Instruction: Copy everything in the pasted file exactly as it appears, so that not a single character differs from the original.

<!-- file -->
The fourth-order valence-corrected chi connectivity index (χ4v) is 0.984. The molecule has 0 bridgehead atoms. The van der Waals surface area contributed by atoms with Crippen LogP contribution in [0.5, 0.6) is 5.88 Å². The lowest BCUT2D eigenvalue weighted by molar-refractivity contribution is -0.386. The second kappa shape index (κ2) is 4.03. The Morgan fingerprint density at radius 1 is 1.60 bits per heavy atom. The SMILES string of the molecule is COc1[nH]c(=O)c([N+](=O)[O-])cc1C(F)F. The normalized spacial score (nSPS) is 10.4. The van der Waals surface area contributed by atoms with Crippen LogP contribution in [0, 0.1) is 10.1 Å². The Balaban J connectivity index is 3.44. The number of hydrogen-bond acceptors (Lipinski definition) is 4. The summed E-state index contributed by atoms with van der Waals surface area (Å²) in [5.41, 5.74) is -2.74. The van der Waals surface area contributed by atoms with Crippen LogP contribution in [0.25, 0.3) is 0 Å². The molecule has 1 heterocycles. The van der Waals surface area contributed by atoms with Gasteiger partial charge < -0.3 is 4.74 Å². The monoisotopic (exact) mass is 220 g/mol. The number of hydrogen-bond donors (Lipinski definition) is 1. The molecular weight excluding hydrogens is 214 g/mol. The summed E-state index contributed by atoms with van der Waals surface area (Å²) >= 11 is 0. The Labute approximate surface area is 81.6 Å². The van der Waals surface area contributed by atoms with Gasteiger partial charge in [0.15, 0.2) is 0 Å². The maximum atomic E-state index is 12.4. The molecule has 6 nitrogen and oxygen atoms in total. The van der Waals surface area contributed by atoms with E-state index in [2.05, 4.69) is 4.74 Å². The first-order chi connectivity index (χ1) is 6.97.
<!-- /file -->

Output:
The fourth-order valence-corrected chi connectivity index (χ4v) is 0.984. The molecule has 0 bridgehead atoms. The van der Waals surface area contributed by atoms with Crippen LogP contribution in [0.5, 0.6) is 5.88 Å². The lowest BCUT2D eigenvalue weighted by molar-refractivity contribution is -0.386. The second kappa shape index (κ2) is 4.03. The Morgan fingerprint density at radius 1 is 1.60 bits per heavy atom. The SMILES string of the molecule is COc1[nH]c(=O)c([N+](=O)[O-])cc1C(F)F. The normalized spacial score (nSPS) is 10.4. The van der Waals surface area contributed by atoms with Crippen LogP contribution in [0, 0.1) is 10.1 Å². The Balaban J connectivity index is 3.44. The number of hydrogen-bond acceptors (Lipinski definition) is 4. The summed E-state index contributed by atoms with van der Waals surface area (Å²) in [5.41, 5.74) is -2.74. The van der Waals surface area contributed by atoms with Crippen LogP contribution in [0.25, 0.3) is 0 Å². The molecule has 1 heterocycles. The van der Waals surface area contributed by atoms with Gasteiger partial charge < -0.3 is 4.74 Å². The monoisotopic (exact) mass is 220 g/mol. The number of hydrogen-bond donors (Lipinski definition) is 1. The molecular weight excluding hydrogens is 214 g/mol. The summed E-state index contributed by atoms with van der Waals surface area (Å²) >= 11 is 0. The Labute approximate surface area is 81.6 Å². The van der Waals surface area contributed by atoms with Gasteiger partial charge in [0.15, 0.2) is 0 Å². The maximum atomic E-state index is 12.4. The molecule has 6 nitrogen and oxygen atoms in total. The van der Waals surface area contributed by atoms with E-state index in [2.05, 4.69) is 4.74 Å². The first-order chi connectivity index (χ1) is 6.97.